By Sarah Yamashita
Who is ALICE?
At the Morristown Unitarian Fellowship in Morris Township on Thursday, everyone agreed that ALICE is everyone. And everywhere.
ALICE stands for Asset Limited, Income Constrained, Employed. The term describes the staggering number of American workers who cannot afford the rising cost of necessities such as food, housing, health care, child care, taxes, and technology.
Forty-one percent of New Jersey households are below the ALICE threshold. Cumberland County has the highest percentage, 61 percent, while Hunterdon County is lowest at 27 percent.
In Morris County — one of America’s wealthiest counties — 30 percent of households are below this threshold.
Community members gathered at the Fellowship to discuss issues facing ALICE families here. New national data was unveiled at a press event in Washington DC showing how many American workers are struggling financially and why.
The grassroots United Way ALICE® Project started in Morris County in 2009. It has expanded to every county in New Jersey and 17 other states: Connecticut, Florida, Hawaii, Idaho, Indiana, Iowa, Louisiana, Maryland, Michigan, New York, Ohio, Oregon, Texas, Virginia, Washington, and Wisconsin.
Toby Tyler, a consultant on the ALICE Research Advisory Committee, said the United Way devised the acronym “to put a face on the information, to personalize it a little more so that people could get more out of it… you know how people’s eyes glaze over when they see data.
“ALICE has been used by a large number of social service agencies to decide where to place services, and to inform people in each state where services and what kind of services are needed,” said Tyler, who helped develop the first report nine years ago.
For example, the Atlantic Health System in New Jersey uses ALICE data to understand social determinants of health need for residents across its service footprint.
The federal Centers for Disease Control and Prevention provided a $2 million grant to the Rutgers University School of Public Health to study the impact of Superstorm Sandy on the health of ALICE households.
ALICE determines the cost of living in each county relative to the federal poverty level (FPL). The problem with the FPL is that it does not accurately reflect regional differences.
With data-driven analysis, however, the research team can predict what portion of people in Morris County, for example, are below the “sustainable level.”
“To say that being in poverty in Morris County is the same as being in poverty in rural Georgia is crazy,” said Ashley Anglin, production director for ALICE. The U.S. is too diverse; the number must reflect local conditions.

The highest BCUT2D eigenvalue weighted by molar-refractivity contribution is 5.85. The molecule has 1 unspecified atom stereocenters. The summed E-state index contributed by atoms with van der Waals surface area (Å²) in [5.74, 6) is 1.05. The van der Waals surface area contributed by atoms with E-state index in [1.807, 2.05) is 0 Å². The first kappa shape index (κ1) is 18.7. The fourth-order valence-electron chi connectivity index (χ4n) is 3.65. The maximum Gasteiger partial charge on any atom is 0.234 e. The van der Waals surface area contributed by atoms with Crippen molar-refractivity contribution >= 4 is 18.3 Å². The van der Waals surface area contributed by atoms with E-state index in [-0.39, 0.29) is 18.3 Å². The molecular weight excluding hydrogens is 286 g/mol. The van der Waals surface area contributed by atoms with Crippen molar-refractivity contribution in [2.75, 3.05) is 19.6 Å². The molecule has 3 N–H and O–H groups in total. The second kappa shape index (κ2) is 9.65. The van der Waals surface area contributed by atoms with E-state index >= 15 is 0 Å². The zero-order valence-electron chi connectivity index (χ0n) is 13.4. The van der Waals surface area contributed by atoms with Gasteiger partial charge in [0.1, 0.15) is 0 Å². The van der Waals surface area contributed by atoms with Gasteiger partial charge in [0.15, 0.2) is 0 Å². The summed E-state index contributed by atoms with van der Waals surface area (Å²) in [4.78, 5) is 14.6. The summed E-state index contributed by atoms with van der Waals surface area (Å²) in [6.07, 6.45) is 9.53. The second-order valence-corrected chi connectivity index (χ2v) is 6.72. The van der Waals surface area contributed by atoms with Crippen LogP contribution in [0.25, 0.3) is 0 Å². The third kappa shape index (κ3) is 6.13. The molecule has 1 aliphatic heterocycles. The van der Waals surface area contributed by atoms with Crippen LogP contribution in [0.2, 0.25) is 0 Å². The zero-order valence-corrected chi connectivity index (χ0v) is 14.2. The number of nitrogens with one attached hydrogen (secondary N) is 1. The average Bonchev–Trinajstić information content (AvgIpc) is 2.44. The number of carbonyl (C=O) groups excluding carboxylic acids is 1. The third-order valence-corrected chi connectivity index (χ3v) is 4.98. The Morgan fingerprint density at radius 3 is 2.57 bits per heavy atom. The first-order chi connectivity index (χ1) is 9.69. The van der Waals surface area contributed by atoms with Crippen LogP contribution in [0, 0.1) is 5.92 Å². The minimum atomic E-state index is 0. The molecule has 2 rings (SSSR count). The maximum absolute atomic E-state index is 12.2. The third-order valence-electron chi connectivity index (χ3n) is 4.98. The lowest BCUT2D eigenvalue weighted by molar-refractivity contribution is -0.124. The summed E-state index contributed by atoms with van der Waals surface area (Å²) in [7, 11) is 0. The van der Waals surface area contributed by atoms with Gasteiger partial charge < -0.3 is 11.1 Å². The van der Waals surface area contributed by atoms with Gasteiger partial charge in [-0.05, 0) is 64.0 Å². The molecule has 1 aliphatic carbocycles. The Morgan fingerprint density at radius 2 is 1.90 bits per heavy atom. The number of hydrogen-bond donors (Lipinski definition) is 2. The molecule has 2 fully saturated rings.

ALICE aims to draw attention to this disparity.
“Where you live really matters,” said Anglin. “It does a disservice to people… working to make ends meet [who] may not meet” the FPL definition.
There are 34.7 million ALICE households in the U.S. These include individuals and families who live above the poverty line, but do not earn enough to afford the basics.
When combined with the 16.1 million families living in poverty, a total of 50.8 million American households have incomes below the ALICE threshold, according to 2016 data. That translates to 43 percent of the nation’s 119 million households walking a financial tightrope.
The new data shows the percentage of households that fall below the ALICE threshold (the minimum budget needed to afford the necessities) for every county and state in the country.
This basic budget does not account for buying a house, savings, or luxury items. It also is vulnerable to crises, such as a car breakdown or unexpected medical bill.
America’s economy is to blame for the rise in ALICE households, according to the United Way.
In 2016, 66 percent of jobs paid less than $20 an hour. People routinely work more than one job today. Families erode because parents work so much.
“How can we build community when we’re fragmenting our lives so much?” asked one person at Thursday’s event.
One stereotype about the poor is that they are not working. People below this level often are working more than one job. No one chooses to be ALICE, analysts say.
Since the recession, economic “recovery” has entailed low-wage jobs, contract work without benefits, and sporadic work with unstable incomes, according to the ALICE Project.
Yet ALICE jobs– such as teaching and daycare— keep cities running. That was the sentiment shared at the Fellowship: ALICE truly is everyone. And everywhere.
Morristown Green correspondent Sarah Yamashita is a senior at the Morristown-Beard School. She will attend Smith College in the fall.